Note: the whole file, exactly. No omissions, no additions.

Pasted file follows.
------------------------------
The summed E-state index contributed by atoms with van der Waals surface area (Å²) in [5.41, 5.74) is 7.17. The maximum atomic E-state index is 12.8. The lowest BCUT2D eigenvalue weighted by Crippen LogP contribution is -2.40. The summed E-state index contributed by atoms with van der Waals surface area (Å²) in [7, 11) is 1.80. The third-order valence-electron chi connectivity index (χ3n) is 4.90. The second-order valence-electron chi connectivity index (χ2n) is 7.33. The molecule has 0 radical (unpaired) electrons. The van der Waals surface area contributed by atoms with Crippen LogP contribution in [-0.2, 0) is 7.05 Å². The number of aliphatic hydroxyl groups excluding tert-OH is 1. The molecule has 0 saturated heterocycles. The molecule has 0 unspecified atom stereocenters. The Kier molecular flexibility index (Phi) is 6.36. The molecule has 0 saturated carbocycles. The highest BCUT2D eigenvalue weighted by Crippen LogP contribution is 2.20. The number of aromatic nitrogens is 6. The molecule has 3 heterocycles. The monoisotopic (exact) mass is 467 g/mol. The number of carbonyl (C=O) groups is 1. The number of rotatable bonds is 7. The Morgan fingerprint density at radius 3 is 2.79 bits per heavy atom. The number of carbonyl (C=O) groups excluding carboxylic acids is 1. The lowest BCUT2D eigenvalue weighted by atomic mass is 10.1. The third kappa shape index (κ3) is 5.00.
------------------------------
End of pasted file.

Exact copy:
The summed E-state index contributed by atoms with van der Waals surface area (Å²) in [5.41, 5.74) is 7.17. The maximum atomic E-state index is 12.8. The lowest BCUT2D eigenvalue weighted by Crippen LogP contribution is -2.40. The summed E-state index contributed by atoms with van der Waals surface area (Å²) in [7, 11) is 1.80. The third-order valence-electron chi connectivity index (χ3n) is 4.90. The second-order valence-electron chi connectivity index (χ2n) is 7.33. The molecule has 0 radical (unpaired) electrons. The van der Waals surface area contributed by atoms with Crippen LogP contribution in [-0.2, 0) is 7.05 Å². The number of aliphatic hydroxyl groups excluding tert-OH is 1. The molecule has 0 saturated heterocycles. The molecule has 0 unspecified atom stereocenters. The Kier molecular flexibility index (Phi) is 6.36. The molecule has 0 saturated carbocycles. The highest BCUT2D eigenvalue weighted by Crippen LogP contribution is 2.20. The number of aromatic nitrogens is 6. The molecule has 3 heterocycles. The monoisotopic (exact) mass is 467 g/mol. The number of carbonyl (C=O) groups is 1. The number of rotatable bonds is 7. The Morgan fingerprint density at radius 3 is 2.79 bits per heavy atom. The number of carbonyl (C=O) groups excluding carboxylic acids is 1. The lowest BCUT2D eigenvalue weighted by atomic mass is 10.1. The third kappa shape index (κ3) is 5.00.